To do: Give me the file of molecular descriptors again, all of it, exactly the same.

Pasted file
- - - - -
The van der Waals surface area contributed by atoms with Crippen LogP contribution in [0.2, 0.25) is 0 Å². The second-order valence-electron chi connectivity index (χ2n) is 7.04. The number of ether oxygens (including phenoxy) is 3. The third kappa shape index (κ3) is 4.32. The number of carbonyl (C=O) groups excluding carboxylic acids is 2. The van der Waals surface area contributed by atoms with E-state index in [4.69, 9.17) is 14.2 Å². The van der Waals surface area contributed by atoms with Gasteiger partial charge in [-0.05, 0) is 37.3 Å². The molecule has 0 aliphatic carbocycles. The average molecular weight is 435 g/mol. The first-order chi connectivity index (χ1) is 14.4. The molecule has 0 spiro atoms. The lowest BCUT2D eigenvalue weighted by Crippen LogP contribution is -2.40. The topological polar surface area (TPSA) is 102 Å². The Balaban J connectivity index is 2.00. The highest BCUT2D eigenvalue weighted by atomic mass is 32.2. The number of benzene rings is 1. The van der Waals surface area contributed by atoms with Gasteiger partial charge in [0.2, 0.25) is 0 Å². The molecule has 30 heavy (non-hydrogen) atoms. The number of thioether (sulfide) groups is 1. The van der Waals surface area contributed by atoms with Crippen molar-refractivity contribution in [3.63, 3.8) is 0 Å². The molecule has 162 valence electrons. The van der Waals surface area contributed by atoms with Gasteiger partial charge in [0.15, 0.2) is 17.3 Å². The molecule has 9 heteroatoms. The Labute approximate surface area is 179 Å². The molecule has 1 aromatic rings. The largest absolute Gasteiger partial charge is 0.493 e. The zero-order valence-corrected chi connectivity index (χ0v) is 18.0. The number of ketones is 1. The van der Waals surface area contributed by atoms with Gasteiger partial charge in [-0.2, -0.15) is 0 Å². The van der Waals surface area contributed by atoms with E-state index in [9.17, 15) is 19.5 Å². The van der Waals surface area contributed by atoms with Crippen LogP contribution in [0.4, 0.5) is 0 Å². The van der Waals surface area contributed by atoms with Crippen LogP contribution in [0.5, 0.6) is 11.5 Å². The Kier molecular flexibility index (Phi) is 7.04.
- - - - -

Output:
The van der Waals surface area contributed by atoms with Crippen LogP contribution in [0.2, 0.25) is 0 Å². The second-order valence-electron chi connectivity index (χ2n) is 7.04. The number of ether oxygens (including phenoxy) is 3. The third kappa shape index (κ3) is 4.32. The number of carbonyl (C=O) groups excluding carboxylic acids is 2. The van der Waals surface area contributed by atoms with E-state index in [4.69, 9.17) is 14.2 Å². The van der Waals surface area contributed by atoms with Gasteiger partial charge in [-0.05, 0) is 37.3 Å². The molecule has 0 aliphatic carbocycles. The average molecular weight is 435 g/mol. The first-order chi connectivity index (χ1) is 14.4. The molecule has 0 spiro atoms. The lowest BCUT2D eigenvalue weighted by Crippen LogP contribution is -2.40. The topological polar surface area (TPSA) is 102 Å². The Balaban J connectivity index is 2.00. The highest BCUT2D eigenvalue weighted by atomic mass is 32.2. The number of benzene rings is 1. The van der Waals surface area contributed by atoms with Gasteiger partial charge in [0.2, 0.25) is 0 Å². The molecule has 30 heavy (non-hydrogen) atoms. The number of thioether (sulfide) groups is 1. The van der Waals surface area contributed by atoms with Crippen molar-refractivity contribution in [3.63, 3.8) is 0 Å². The molecule has 162 valence electrons. The van der Waals surface area contributed by atoms with Gasteiger partial charge in [0.15, 0.2) is 17.3 Å². The molecule has 9 heteroatoms. The Labute approximate surface area is 179 Å². The molecule has 1 aromatic rings. The largest absolute Gasteiger partial charge is 0.493 e. The zero-order valence-corrected chi connectivity index (χ0v) is 18.0. The number of ketones is 1. The van der Waals surface area contributed by atoms with Gasteiger partial charge in [-0.2, -0.15) is 0 Å². The van der Waals surface area contributed by atoms with E-state index in [9.17, 15) is 19.5 Å². The van der Waals surface area contributed by atoms with Crippen LogP contribution in [0.4, 0.5) is 0 Å². The van der Waals surface area contributed by atoms with Crippen LogP contribution in [0.5, 0.6) is 11.5 Å². The Kier molecular flexibility index (Phi) is 7.04.